With Daisuke Matsuzaka recovering from Tommy John and Josh Beckett battling a stomach bug, the news that Buchholz would be placed on the 15-day disabled list was the latest blow to the Red Sox's patchwork rotation. A sore lower back that forced him to miss his most recent start has bothered Buchholz for some time now and the Red Sox elected to take the conservative approach. The injury does not sound serious and fantasy owners should be used to Buchholz being treated with kid gloves.
The extra roster sport also allows the Sox to better evaluate one-time prospect Andrew Miller, who pitched 5.2 innings in his 2011 debut against the Padres. He surrendered three earned runs on seven hits, while striking out six. Miller's next start will come against a good offense, when the Sox travel to Philadelphia to take on the Phillies.
The Braves seem to be following the lead of the Red Sox and will play it safe with their young ace. Hanson has been placed on the 15-day DL with shoulder inflammation linked to tendinitis. A MRI revealed no structural damage but it remains important that the Braves pinpoint the root of the problem so the injury does not become something more serious. Fantasy owners have to be disappointed as the injury comes on the heels of a dominant 14-strikeout performance against the Astros. However, a brief trip to the DL now is much better than having to shut down Hanson near the end of the season. Hanson is already reporting improvement in the shoulder and could be back as early as next week.
The foundation of the fantasy baseball world was rocked Monday when it was revealed Pujols would miss a significant stretch of time with a fractured left wrist. The three-time MVP suffered a distal fracture of his radius after Wilson Betemit collided when Pujols at first base. A CT-scan revealed a non-displaced fracture that will require Pujols to wear a soft splint for the next four weeks and prevent him from performing any baseball-related activities. His progressive rehabilitation will begin with range of motion exercises, before moving on to strengthening exercises. The rehab will finally shift toward functional rehab, preparing the wrist for the various activities required in baseball. The club is anticipating a four-to-six week recovery window but don't be surprised if it takes longer.
Even when he is able to return, expect a dip in power from Pujols. The wrists, primarily the bottom wrist, provide extra force in a hitter's swing. Snapping the wrists in a fast motion allows the bat to move quicker, providing additional power in each swing. Pujols will need time to rediscover the timing of this motion and any residual effects from the injury could cause serious problems. Pujols would be wise to listen to the advice of Derrek Lee, who cautioned the slugger about rushing back. Lee, who endured a similar injury in 2006, needed in additional stint on the DL after his initial injury because he came back too soon.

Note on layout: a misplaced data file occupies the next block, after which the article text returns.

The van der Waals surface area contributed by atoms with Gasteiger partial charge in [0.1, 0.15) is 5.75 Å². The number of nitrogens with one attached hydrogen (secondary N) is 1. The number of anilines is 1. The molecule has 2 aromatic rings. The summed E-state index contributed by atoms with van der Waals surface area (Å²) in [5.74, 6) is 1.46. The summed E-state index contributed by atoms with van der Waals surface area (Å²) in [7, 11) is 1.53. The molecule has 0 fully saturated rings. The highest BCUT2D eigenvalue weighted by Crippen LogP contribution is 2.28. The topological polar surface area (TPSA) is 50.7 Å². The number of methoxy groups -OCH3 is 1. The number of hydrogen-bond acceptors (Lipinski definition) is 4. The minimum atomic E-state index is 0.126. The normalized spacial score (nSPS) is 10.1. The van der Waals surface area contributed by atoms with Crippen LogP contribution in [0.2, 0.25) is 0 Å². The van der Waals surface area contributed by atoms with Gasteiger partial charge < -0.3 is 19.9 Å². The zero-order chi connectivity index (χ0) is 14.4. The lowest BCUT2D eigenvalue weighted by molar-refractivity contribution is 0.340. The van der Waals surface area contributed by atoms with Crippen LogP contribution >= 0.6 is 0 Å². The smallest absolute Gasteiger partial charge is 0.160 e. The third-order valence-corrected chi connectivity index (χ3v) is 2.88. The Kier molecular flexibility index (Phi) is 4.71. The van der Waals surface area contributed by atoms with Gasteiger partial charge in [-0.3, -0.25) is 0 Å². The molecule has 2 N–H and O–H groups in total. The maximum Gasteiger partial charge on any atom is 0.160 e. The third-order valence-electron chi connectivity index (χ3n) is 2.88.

On the bright side, the injury could have been much worse. The fracture did not move, meaning surgery will not be required to fixate the bone. Furthermore, none of the tiny carpal bones were fractured or dislocated. These injuries can be tricky to deal with and delay recovery even longer.
The Cardinal will shift Lance Berkman to first and move Jon Jay into the outfield to adjust for Pujols' absence. They could also get a boost from the impending return of David Freese. Freese has been sidelined since early May with a fractured metacarpal bone in his left hand. He has started his rehab assignment with Triple-A Memphis and could be back with the Cardinals by next week.
In the meantime, fantasy owners scrambling to find a replacement for their top pick should consider adding Seattle's Justin Smoak or Texas' Mitch Moreland. In 18 games this month, Smoak is hitting .277 with four home runs and nine RBI. Moreland is also performing well in June, hitting .279 with three homers in 16 games, including a monster shot to the upper deck in Arlington.
Like Pujols, Crawford has been a reliable first-round pick for the past several years. However, a strained left hamstring has sent the speedster to the DL for just the second time in his career and could have lingering effects. Hamstring strains are problematic injuries, particularly for an athlete dependent on speed. The hamstring muscle group is needed to accelerate and decelerate the legs during running and is often subjected to quick, explosive motions. Fortunately, an MRI revealed a Grade I injury, the least severe of all strains. However, the Red Sox are a team that understands the issues that come with an injury of this nature. Fantasy owners should anticipate Crawford getting managed they same way as Buchholz with the Sox protecting their investment for the long-term by providing ample recovery time. The team has yet to release a definitive timetable; making it evident they will not rush him back.
If you are in need of speed until Crawford returns, take a look at Oakland's Coco Crisp or Houston's Jason Bourgeois. Both have the green light on the basepaths, having each stolen five bags so far this month.
The Astros' outfielder is likely out until the weekend as he manages a left elbow sprain. The injury occurred when the joint was hyperextended, overstretching the connective tissue and muscle in the area. Despite reports that the elbow did not involve ligament damage, a sprain of any kind is indicative of a ligamentous injury. Sprains, like strains, occur at varying degrees and while a Grade I sprain may not be reported as a ligament tear, keep in mind damage has been done on a micro-level. Pence will attempt to play over the weekend if the lingering soreness diminishes, but a trip to the DL remains an outside possibility. Any move would be retroactive to June 18 allowing for an early July return.